If you get stuck on something, put it on the backburner
I actually had a pretty hard time coming up with a name. Naming the site was not crucial to completion, so I put it off and worked on other things. I actually referred to the site as “barnacle for the majority of development because I needed a temporary name and it was the first thing that came to mind.
Prioritize features so you can give prominent real estate to those that need it
I took the list of features I’d made from my brain-dump earlier and ranked them according to priority. I made it so the primary features would be accessible in the most visible sections of the website, in Mingle2‘s case this would be promoting that the site was free, the login/signup, and the “search singles feature.” It’s absolutely critical that you have a sense of priority before you begin designing a website.
Put a lot of work into the functional mockups
A functional mockup is basically a design with no pretty stuff. There are several tools and methods for creating a functional mockup: prototyping software, scribbling on a whiteboard, drawing it in photoshop. Some people prefer starting out with a taxonomy, others like to draw the pages. I prefer pen and paper with the occasional whiteboard. I usually start out by drawing how all the pages relate to one another, as a road-map. From there I draw what’s actually inside those pages and try to get an idea of how it all relates. This usually involves a lot of writing, crumpling of paper, and writing again. Don’t expect to get it right the first time, I’ve had pages where I’ll lay it out dozens of different ways before I’m happy.
Mix it up, keep things interesting
I didn’t outline every single page on Mingle2 in one go, I stopped and switched to working on the visual parts of the site often throughout the planning phase. I interspersed designing the logo and visuals in between to keep me motivated. It’s important not to dive headfirst into writing code or playing around in photoshop, but don’t feel obligated to map out every piece of your site before you start playing around. Switch up tasks frequently, it’ll make you enjoy it more.
Next came the fun part: creating the design that I intended to eventually turn into HTML. There’s an endless amount of knowledge one could give another about creating a great design, but instead, I’m just going to focus on what I wanted to achieve visually with Mingle2:
1. Balance – I placed special emphasis on this on the home page, I wanted the elements to be in a state of equilibrium.
2. Holy crap– I wanted to create something that would incite a “holy crap that’s a pretty” reaction from a newcomer to the website. I don’t know how close I came to achieving this goal, but I’m happy with how it turned out.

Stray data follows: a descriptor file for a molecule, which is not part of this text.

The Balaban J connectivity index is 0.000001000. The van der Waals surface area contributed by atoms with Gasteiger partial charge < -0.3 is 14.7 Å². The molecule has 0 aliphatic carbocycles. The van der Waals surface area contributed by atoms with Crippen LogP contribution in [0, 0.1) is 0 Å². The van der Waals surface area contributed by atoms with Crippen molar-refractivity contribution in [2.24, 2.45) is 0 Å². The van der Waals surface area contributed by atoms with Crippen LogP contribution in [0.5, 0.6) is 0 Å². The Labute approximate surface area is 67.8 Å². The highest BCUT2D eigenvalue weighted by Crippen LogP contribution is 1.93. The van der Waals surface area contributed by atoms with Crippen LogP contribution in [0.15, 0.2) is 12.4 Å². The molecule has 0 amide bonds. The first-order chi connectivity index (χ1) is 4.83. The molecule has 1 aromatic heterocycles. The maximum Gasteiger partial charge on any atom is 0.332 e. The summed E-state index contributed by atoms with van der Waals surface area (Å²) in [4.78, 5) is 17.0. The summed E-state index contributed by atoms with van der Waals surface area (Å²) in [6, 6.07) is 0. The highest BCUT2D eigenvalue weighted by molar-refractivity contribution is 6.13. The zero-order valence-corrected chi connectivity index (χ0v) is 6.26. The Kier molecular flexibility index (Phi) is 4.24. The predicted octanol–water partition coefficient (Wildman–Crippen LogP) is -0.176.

3. The Year is 2007 – The majority of competing websites look like they were designed by dinosaurs, I wanted to outshine them in this regard.
Set little itty bitty goals and watch how much you’ll get done
I work a 9-5 job and I normally spend over an hour exercising every night, so when I arrived home around 7 pm my work ethic was usually in the gutter. The best tactic I found for motivating myself was to set a very small goal, such as changing some columns in the database or adjusting margins on a certain page. Typically, once this small goal was achieved it would lead to other things, and pretty soon I’d gotten three hours’ worth of solid work done.
Utilize rapid-development frameworks
I built this site using CakePHP, a rapid-development framework that is best described as rails for PHP, using design patterns such as MVC and ActiveRecord. Frameworks typically take all the repetitive tasks out of web development such as CRUD (create/read/update/delete), forms validation, and data sanitization and instead let you focus on making a killer website. Other popular frameworks include Django and Ruby on Rails.
Expect a learning curve from whatever framework you choose
This is the fifth site I’ve built using CakePHP so I know my way around. Don’t expect that by switching to a rapid-development framework, you’ll instantly save a bunch of time. There’s a bit of a learning curve.
It’s out of the oven
I’m very happy with how Mingle2 has turned out. The design looks good, the code is clean, and it just plain works well. The best part is: If Mingle2 fails and goes quietly into the night, it was only 66.5 hours out of my life.